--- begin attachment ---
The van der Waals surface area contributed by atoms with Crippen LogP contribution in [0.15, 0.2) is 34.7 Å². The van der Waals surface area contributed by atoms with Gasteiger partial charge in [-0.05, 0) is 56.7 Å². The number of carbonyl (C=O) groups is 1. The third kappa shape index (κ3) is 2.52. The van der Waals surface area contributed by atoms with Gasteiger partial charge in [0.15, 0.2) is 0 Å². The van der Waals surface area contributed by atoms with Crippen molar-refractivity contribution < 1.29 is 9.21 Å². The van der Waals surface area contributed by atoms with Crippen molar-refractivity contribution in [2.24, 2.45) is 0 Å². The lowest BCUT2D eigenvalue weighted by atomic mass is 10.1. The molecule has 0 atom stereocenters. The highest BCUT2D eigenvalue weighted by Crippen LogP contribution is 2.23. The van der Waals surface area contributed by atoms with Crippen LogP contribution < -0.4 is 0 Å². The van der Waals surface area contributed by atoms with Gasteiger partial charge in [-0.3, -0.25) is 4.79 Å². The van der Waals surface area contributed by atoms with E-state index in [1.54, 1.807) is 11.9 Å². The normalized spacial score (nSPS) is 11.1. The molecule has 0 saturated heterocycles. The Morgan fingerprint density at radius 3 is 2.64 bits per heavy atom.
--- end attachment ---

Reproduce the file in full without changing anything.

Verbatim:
The van der Waals surface area contributed by atoms with Crippen LogP contribution in [0.15, 0.2) is 34.7 Å². The van der Waals surface area contributed by atoms with Gasteiger partial charge in [-0.05, 0) is 56.7 Å². The number of carbonyl (C=O) groups is 1. The third kappa shape index (κ3) is 2.52. The van der Waals surface area contributed by atoms with Gasteiger partial charge in [0.15, 0.2) is 0 Å². The van der Waals surface area contributed by atoms with Crippen molar-refractivity contribution < 1.29 is 9.21 Å². The van der Waals surface area contributed by atoms with Crippen molar-refractivity contribution in [2.24, 2.45) is 0 Å². The lowest BCUT2D eigenvalue weighted by atomic mass is 10.1. The molecule has 0 atom stereocenters. The highest BCUT2D eigenvalue weighted by Crippen LogP contribution is 2.23. The van der Waals surface area contributed by atoms with Crippen LogP contribution < -0.4 is 0 Å². The van der Waals surface area contributed by atoms with Gasteiger partial charge in [-0.3, -0.25) is 4.79 Å². The van der Waals surface area contributed by atoms with E-state index in [1.54, 1.807) is 11.9 Å². The normalized spacial score (nSPS) is 11.1. The molecule has 0 saturated heterocycles. The Morgan fingerprint density at radius 3 is 2.64 bits per heavy atom.